2. Does Gmail ask you to confirm if you want to delete the draft? No. Try it out. It just discards it, and only give you an option to undo the action, like it is for so many other actions on Gmail. So that ‘sufficiently’ good design logic too doesn’t work.

      3. My entire post is about what happens to a draft after it is discarded, not when it stays in an inbox. For comparison, try deleting a spam email. An email that has been auto-marked as spam, IS legitimate spam and you do not see it at all because it is safely tucked away under the spam folder. Go ahead and delete one such email. Where does it go? To the trash folder! An email you did not want, did not see, don’t want to see… even that pointlessly useless an email goes to trash *after* it is deleted. But an email draft that you have written yourself with some thought does not go to trash *after* it has been discarded. What explains that design logic? That is the premise of my post.

      1. 1. I didn’t say the draft email adds to the bloat, I said writing code to make unintended bizarre uses convenient adds to code bloat. Bloat is fairly commonly used in this context, I’m sorry I didn’t make it clear.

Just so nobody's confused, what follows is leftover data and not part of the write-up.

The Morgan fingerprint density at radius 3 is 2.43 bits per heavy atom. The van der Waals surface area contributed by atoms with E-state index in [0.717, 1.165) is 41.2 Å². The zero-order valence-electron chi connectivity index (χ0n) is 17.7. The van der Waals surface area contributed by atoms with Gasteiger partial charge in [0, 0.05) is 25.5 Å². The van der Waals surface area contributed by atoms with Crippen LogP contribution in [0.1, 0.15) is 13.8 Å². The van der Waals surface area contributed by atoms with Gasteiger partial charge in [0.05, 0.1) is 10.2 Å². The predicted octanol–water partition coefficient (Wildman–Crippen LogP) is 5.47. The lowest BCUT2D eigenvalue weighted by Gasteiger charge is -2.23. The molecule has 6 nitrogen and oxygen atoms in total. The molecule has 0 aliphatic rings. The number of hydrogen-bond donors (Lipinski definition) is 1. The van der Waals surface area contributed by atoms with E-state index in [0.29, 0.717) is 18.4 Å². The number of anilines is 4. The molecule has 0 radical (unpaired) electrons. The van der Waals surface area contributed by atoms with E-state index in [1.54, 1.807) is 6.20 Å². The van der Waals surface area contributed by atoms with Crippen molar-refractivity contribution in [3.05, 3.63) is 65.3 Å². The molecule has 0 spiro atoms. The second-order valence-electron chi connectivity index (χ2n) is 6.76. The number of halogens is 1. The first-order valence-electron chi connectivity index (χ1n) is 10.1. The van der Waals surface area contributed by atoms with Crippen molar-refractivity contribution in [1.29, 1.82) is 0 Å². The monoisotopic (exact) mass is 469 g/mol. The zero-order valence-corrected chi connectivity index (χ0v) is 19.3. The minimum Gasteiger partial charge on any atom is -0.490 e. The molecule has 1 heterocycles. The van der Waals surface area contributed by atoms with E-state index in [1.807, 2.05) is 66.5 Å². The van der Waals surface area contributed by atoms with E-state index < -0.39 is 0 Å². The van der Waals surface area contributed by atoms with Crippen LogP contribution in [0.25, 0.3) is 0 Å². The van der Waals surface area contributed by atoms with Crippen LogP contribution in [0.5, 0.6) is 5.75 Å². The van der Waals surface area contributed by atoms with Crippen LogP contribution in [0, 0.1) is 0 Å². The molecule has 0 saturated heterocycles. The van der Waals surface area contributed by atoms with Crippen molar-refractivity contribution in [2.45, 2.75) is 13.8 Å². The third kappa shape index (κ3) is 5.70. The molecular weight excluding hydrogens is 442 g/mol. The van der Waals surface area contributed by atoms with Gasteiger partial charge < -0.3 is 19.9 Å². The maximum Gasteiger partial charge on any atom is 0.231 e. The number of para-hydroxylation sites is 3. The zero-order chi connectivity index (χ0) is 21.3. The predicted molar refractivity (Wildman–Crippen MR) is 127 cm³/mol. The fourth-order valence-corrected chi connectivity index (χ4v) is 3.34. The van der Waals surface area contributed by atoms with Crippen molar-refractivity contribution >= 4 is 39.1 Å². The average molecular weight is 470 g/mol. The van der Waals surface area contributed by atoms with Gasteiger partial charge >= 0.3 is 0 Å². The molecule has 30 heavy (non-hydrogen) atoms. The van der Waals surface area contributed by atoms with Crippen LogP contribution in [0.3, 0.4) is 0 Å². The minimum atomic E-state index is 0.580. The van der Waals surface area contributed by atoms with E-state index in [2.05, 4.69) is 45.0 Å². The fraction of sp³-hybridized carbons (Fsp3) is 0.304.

2. Yes, it certainly does, I tried it before posting the comment. I wouldn’t post something like that without verifying.

        3. That’s not how software design or user interface design is done though. You don’t add all possible features and then remove what you don’t need.

        In this case, about 15 years ago, Google decided to start Gmail. Then someone realized they want to save the email before sending. Google’s design team evaluated the request and decided to support it. Thus the draft feature was added. They didn’t start by saying “Why isn’t there a draft feature?”.

        Now you say you want deleted drafts to go into trash. That’s your request, there’s nothing wrong with that. Google’s design team would evaluate it and if the benefit from it is worth the effort to implement it, then they will do it. It is also highly likely Google has already done that cost-benefit evaluation and decided not to provide the feature.

        Asking “why isn’t this feature already there?” isn’t the right approach. I could as well ask “Why doesn’t Gmail trigger an alarm if I write a time in draft?” Long story short, things don’t work that way.